too long: neuerthelesse of very good grace |&| much 
grauitie. Of eleuen and twelue I find none ordinary staues 
vsed in any vulgar language, neither doth it serue well to 
continue any historicall report or ballade, or other song: 
but is a dittie of it self, and no staffe, yet some moderne 
writers haue vsed it but very seldome. Then last of all haue 
ye a proportion to be vsed in the num-

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ber of your staues, as to a caroll and a ballade, to a song, 
|&| a round, or virelay. For to an historicall poeme no 
certain number is limited, but as the matter fals out: also 
distick or couple of verses is not to be 
accompted a staffe, but serues for a continuance as we see 
in Elegie, Epitaph, Epigramme or such meetres, of plaine 
concord not harmonically entertangled, as some other songs 
of more delicate musick be.


¶2.2.2 A staffe of foure verses containeth in it 
selfe matter sufficient to make a full periode or complement 
of sence, though it doe not alwayes so, and therefore may go 
by diuisions.


¶2.2.3 A staffe of fiue verses, is not much vsed 
because he that can not comprehend his periode in foure 
verses, will rather driue it into six then leaue it in fiue, 
for that the euen number is more agreable to the eare then 
the odde is.


¶2.2.4 A staffe of sixe verses, is very pleasant 
to the eare, and also serueth for a greater complement then 
the inferiour staues, which maketh him more commonly to be 


¶2.2.5 A staffe of seuen verses, most vsuall with 
our auncient makers, also the staffe of eight, nine and ten 
of larger complement then the rest, are onely vsed by the 
later makers, |&| unlesse they go with very good bande, do 
not so well as the inferiour staues. Therefore if ye make 
your staffe of eight, by two fowers not entertangled, it is 
not a huitaine or a staffe of eight, but two quadreins, so 
is it in ten verses, not being entertangled they be but two 
staues of fiue.



Of proportion in measure. 


¶2.3.1 MEeter and measure is all one, 
for what the Greekes call 
metron, the Latines call 
Mensura, and is but the quantitie of a verse, 
either long or short. This quantitie with them consisteth in 
the number of their feete: |&| with vs in the number of 
sillables, which are comprehended in euery verse, not 
regarding his feete, otherwise then that we allow in 
scanning our verse, two sillables to make one short 
porti|on| (suppose it a foote) in euery verse. And after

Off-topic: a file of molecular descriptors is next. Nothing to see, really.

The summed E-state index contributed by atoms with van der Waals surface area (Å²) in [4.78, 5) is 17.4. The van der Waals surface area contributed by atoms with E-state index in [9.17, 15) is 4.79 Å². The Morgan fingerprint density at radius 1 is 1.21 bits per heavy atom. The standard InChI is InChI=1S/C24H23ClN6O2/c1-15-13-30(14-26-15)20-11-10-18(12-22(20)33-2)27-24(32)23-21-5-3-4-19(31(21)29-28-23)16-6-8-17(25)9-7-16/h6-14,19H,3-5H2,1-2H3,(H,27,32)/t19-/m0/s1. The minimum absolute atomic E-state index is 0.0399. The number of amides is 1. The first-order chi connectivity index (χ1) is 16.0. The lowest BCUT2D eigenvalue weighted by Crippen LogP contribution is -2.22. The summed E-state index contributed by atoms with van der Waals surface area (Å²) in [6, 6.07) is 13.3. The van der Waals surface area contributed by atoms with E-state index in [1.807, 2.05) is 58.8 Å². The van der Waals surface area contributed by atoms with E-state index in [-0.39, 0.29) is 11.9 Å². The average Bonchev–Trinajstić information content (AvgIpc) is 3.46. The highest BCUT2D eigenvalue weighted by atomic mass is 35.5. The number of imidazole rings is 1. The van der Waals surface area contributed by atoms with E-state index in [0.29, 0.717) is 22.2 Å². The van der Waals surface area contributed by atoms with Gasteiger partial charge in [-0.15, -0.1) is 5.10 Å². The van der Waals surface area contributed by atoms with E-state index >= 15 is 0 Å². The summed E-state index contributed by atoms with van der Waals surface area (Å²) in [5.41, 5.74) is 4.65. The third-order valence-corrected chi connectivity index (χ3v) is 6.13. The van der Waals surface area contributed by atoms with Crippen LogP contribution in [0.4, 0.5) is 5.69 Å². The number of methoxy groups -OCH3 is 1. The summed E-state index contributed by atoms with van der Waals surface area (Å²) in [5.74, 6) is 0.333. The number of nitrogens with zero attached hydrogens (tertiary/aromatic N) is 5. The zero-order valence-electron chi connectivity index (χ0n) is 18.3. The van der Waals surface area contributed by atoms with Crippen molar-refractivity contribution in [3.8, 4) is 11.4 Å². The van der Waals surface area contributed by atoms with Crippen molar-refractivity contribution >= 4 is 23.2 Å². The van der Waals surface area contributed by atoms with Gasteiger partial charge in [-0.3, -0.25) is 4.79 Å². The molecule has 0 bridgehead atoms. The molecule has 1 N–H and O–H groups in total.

that sort ye may say, we haue feete in our vulgare rymes, 
but that is improperly: for a foote by his sence naturall is 
a m|en|ber of office and function, and serueth to three 
purposes, that is to say, to go, to

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runne, |&| to stand still: so as he must be sometimes swift, 
sometimes slow, sometime vnegally marching or peradu|en|ture 
steddy. And if our feete Poeticall want these qualities it 
can not be sayd a foote in sence translatiue as here. And 
this commeth to passe, by reason of the euident motion and 
stirre, which is perceiued in the sounding of our wordes not 
alwayes egall: for some aske longer, some shorter time to be 
vttered in, |&| so by the Philosophers definition, stirre is 
the true measure of time. The Greekes |&| Latines because 
their wordes hapned to be of many sillables, and very few of 
one sillable, it fell out right with them to conceiue and 
also to perceiue, a notable diuersitie of motion and times 
in the pronuntiation of their wordes, and therefore to euery 
bissillable they allowed two times, |&| to a 
trissillable three times, |&| to euery 
polisillable more, according to his quantitie, |&| 
their times were some long, some short according as their 
motions were slow or swift. For the sound of some sillable 
stayd the eare a great while, and others slid away so 
quickly, as if they had not bene pronounced, then euery 
sillable being allowed one time, either short or long, it 
fell out that euery tetrasillable had foure times, 
euery trissillable three, and the 
bissillable two, by which obseruation euery word, not 
vnder that sise, as he ranne or stood in a verse, was called 
by them a foote of such and so many times, namely the 
bissillable was either of two long times as the 
spondeus, or two short, as the pirchius, or 
of a long |&| a short as the trocheus, or of a 
short and a long as the iambus: the like rule did 
they set vpon the word trissillable, calling him a 
foote of three times: as the dactilus of a long 
and two short: the mollossus of three long, the 
tribracchus of three short, the amphibracchus
of two long and a short, the amphimacer of two 
short and a long. The word of foure sillables they called a 
foote of foure times, some or all of them, either long or 
short: and yet not so content they mounted higher, and 
because their wordes serued well thereto, they made feete of 
sixe times: but this proceeded more of curiositie, then 
otherwise: for whatsoeuer foote passe the 
trissillable is c|om|pounded of his inferiour as 
euery number Arithmeticall aboue three, is compounded of the 
inferiour numbers as twise two make foure, but the three is 
made of one number, videl. of two and an vnitie. Now because 
our naturall |&| primitiue language of the Saxon En-

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glish, beares not any wordes (at least very few) 
of moe sillables then one (for whatsoeuer we see exceede, 
commeth to vs by the alterations of our language growen vpon 
many conquestes and otherwise) there could be no such 
obseruation of times in the sound of our wordes, |&| for 
that cause we could not haue the feete which the Greeks and 
Latines haue in their meetres: but of this stirre |&| motion 
of their deuised feete, nothing can better shew the qualitie 
th|en| these runners at common games, who setting forth from 
the first goale, one giueth the start speedely |&| perhaps 
before the come half way to th'other goale, decayeth his